We should not have produced all this life.
Let’s say I am
in a state of heightened attentiveness.
Is this my gift? Do I take your head in my hands
and swivel it, or cast marbles around our feet, make a line I bring you behind?
Now: see the man on wire, taste the papery taste of “polity,”
grasscloth, a long marriage worn into the back steps.
Do I draw you into the middle ground with me, where everything is sharp?
Every night I pray for hard work.
My job is to make something for you.
All poets wonder if the brittle on a stick is enough.
Knowing the stick contains tender green is why it doesn’t crack when flung,
the crease of fox ears,
how the trash man paused with the storm glass,
holding it, making himself into a frame, a single frame—
all poets wonder if this is enough. See
how a boy is changed when he drops a stick, does not look back.
A taste lost in the movement of the second hand on a clock.
once I loved you, this is the instant I don’t anymore.
All poets wonder if such calibration,
if the religion of rushing water, if wet tines,
waves in glass, ant eggs blent with brown sugar
that burst against the teeth, Agnes hanging off her father like a cobweb,
Agnes in her silver rubber flats, how sky tautens as you get near the sea—
all poets wonder if this is enough.
A crone in corpse pose. A voice cool as measuring salt.
Drawn in the circle of noticing.
Copyright © 2017 by Joy Katz. Originally published in Poem-a-Day on March 14, 2017, by the Academy of American Poets.
Not many passions take your pants off—
painting with oils, reading in the afternoon,
other people’s bodies. I want to really
say something here. I want to be clear.
But just as no two people see the same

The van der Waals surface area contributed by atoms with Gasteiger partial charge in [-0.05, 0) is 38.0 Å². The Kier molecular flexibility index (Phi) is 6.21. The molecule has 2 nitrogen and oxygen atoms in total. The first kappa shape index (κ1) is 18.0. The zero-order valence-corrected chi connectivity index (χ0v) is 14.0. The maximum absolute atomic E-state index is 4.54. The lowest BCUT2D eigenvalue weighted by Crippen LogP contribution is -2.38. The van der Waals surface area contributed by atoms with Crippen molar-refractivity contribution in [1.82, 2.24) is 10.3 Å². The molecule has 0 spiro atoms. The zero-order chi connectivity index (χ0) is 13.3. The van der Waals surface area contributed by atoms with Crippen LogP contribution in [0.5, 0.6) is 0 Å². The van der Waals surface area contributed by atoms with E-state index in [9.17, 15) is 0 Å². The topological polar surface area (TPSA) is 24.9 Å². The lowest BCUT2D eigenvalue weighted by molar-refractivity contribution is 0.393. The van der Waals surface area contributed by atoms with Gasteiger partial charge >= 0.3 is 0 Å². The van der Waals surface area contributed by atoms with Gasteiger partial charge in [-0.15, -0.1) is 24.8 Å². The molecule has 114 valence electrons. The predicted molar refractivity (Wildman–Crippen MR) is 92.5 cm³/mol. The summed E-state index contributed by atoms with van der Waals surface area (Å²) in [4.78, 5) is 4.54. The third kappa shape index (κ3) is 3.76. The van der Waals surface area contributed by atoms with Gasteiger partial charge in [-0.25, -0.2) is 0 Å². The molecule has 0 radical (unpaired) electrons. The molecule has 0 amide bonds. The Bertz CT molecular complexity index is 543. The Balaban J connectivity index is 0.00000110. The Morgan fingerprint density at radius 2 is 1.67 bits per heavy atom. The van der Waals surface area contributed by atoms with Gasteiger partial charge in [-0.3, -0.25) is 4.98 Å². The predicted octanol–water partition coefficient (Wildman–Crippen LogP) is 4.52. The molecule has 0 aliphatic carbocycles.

colors, what you hear is not what I’m
saying. Not conversations as much as
serial misunderstandings, proximate
in space. One considers the dictionary
definition of “man.” One considers
the definition of “woman.” One considers
arm hair, soft spaces on a hot body.
The obsessive heat-seeking quality of
attraction. The paint on my pinkie is for
you—a little poison, a little turpentine.
The snaggletooth I want to stick my
tongue into. This is pigment from a rock,
this is pigment from a bug, this is pigment
from a bleeding heart, and this is jeopardy.
Passion brought me here, but passion
cannot save me. To mix linseed and
varnish, to create something is to vanish
what was there before. Chroma for fastness,
chemistry tricks. Such bold strokes in
erasing and framing delicate beginnings.
Copyright © 2017 by Erika Jo Brown. Originally published in Poem-a-Day on March 1, 2017, by the Academy of American Poets.
What things are steadfast? Not the birds. Not the bride and groom who hurry in their brevity to reach one another. The stars do not blow away as we do. The heavenly things ignite and freeze. But not as my hair falls before you. Fragile and momentary, we continue. Fearing madness in all things huge and their requiring. Managing as thin light on water. Managing only greetings and farewells. We love a little, as the mice huddle, as the goat leans against my hand. As the lovers quickening, riding time. Making safety in the moment. This touching home goes far. This fishing in the air.
From All of It Singing. Copyright © 2008 by Linda Gregg. Used with permission of Graywolf Press.